Assessment of pre-proceedings processes in children's social care


The Public Law Outline (PLO), introduced in April 2008 changed what was required of local authorities seeking to protect children through court proceedings. It imposed a pre-proceedings process to be used in all cases where the threshold for legal intervention (Children Act 1989, s.31) was met but proceedings to protect children were not immediately required. The process involves the local authority sending the parents a letter setting out their concerns and inviting them to a formal meeting with the social worker. The letter entitles the parents to legal aid for advice and representation at a pre-proceedings meeting at which plans for the children will be discussed. The process is intended to avoid the unnecessary use of care proceedings by encouraging the parents to work co-operatively with children’s social care services to improve their parenting or, if this is not possible, to narrow the issues in dispute and ensure proceedings are better prepared. The aim of the research is to examine the operation of the pre-proceedings process to see whether and how it is achieving what was intended. Specifically, the research establishes: 1) The extent to which local authorities use processes before starting care proceedings; 2) The similarities and differences between cases where process is and is not used. 3) The practices social workers, local authority lawyers, parents and parents representatives adopt in pre-proceedings meetings; 4) The impact of the process on child protection cases; and 5) parents' perceptions of the pre-proceedings process and its impact on their relationship with the Children's Social Care Department. Data sources included: Cases schedules completed by researchers from 207 Local authority legal department case files and court bundles; 69 in-depth interviews with professionals (lawyers, social workers and social work managers); fieldworker notes of 36 observations of pre-proceedings meetings; and 25 in-depth interviews with parents. This project will examine local authority decision-making about child protection in the wake of the Baby Peter tragedy. Under child protection procedures introduced in 2008, local authorities must send parents a formal letter to invite them to a meeting before applying to the court for care proceedings (this does not apply where a child needs immediate protection). This letter qualifies the parents for legal aid and they can bring a legal adviser to the meeting with the social worker. This new procedure is intended to avoid court proceedings, either by helping parents understand the importance of working with the local authority to improve their care or by obtaining parents' agreement for their child to live with relatives or foster carers. Where proceedings are not avoided it is hoped that the discussions will improve the preparation of cases, reduce disputes and cut the time proceedings take; The research will examine how local authorities use these procedures, how successful they are in diverting cases from the courts and what impact they have on cases which do go to court. As well as examining local authority files and interviewing practitioners, the researchers will observe meetings and interview parents.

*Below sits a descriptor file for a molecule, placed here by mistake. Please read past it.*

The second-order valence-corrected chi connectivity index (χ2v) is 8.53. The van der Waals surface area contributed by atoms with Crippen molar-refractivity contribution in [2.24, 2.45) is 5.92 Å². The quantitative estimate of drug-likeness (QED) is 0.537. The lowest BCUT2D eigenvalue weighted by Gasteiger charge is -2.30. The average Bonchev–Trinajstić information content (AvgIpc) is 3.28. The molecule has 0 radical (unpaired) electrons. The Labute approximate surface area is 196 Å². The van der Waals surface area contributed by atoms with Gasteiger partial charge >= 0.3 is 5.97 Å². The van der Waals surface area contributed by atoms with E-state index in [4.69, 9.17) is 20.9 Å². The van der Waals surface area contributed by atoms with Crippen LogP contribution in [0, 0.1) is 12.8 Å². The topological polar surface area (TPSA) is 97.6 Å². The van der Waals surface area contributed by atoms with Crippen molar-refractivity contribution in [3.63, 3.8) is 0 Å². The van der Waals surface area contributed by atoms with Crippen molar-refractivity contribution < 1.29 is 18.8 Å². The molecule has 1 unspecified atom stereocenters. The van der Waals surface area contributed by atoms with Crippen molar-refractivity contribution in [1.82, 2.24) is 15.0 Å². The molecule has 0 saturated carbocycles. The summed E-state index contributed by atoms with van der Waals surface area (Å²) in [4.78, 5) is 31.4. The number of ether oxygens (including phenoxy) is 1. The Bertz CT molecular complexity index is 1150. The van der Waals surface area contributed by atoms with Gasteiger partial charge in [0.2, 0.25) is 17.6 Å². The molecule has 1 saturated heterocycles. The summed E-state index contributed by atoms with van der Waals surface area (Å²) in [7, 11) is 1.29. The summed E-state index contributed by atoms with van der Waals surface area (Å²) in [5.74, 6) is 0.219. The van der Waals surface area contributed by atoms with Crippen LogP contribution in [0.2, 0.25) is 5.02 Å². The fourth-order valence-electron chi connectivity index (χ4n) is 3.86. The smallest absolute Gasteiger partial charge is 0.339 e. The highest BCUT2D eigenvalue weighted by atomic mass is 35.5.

The project used mixed methods and combined 1) a retrospective study of local authority legal department files on individual cases; 2) a prospective study based on observations of pre-proceedings meetings; and 3) qualitative interviews with parents and professionals. The study was conducted in 6 local authorities in England and Wales (2 shire counties; 2 London boroughs and 2 unitary authorities), selected using Legal Services Commission data on bills submitted for these cases and cafcass data indicating the use of care proceedings in each authority. The sample included LAs that were making sufficient use of the pre-proceedings process (PPP) for the project to be feasible, with lower and higher use of care proceedings, and serving areas with contrasting geography (rural /urban) and demography (majority /BME). Case file records 207 cases drawn from 6 local authorities in 2009; for 173 of these cases further data taken from documents relating to the legal proceedings. Up to 1350 variables have been collected for each case, focusing on 1 (index) child for each case but with limited data about each child subject to the proceedings. There were 305 children involved in the care proceedings and 63 in the cases which did not result in care proceedings.

Metadata Access
Creator Masson, J, University of Bristol; Dickens, J, University of East Anglia
Publisher UK Data Service
Publication Year 2014
Funding Reference ESRC
Rights Judith Masson, University of Bristol
OpenAccess true
Language English
Resource Type Numeric; Text
Discipline Social Sciences
Spatial Coverage England; Wales; United Kingdom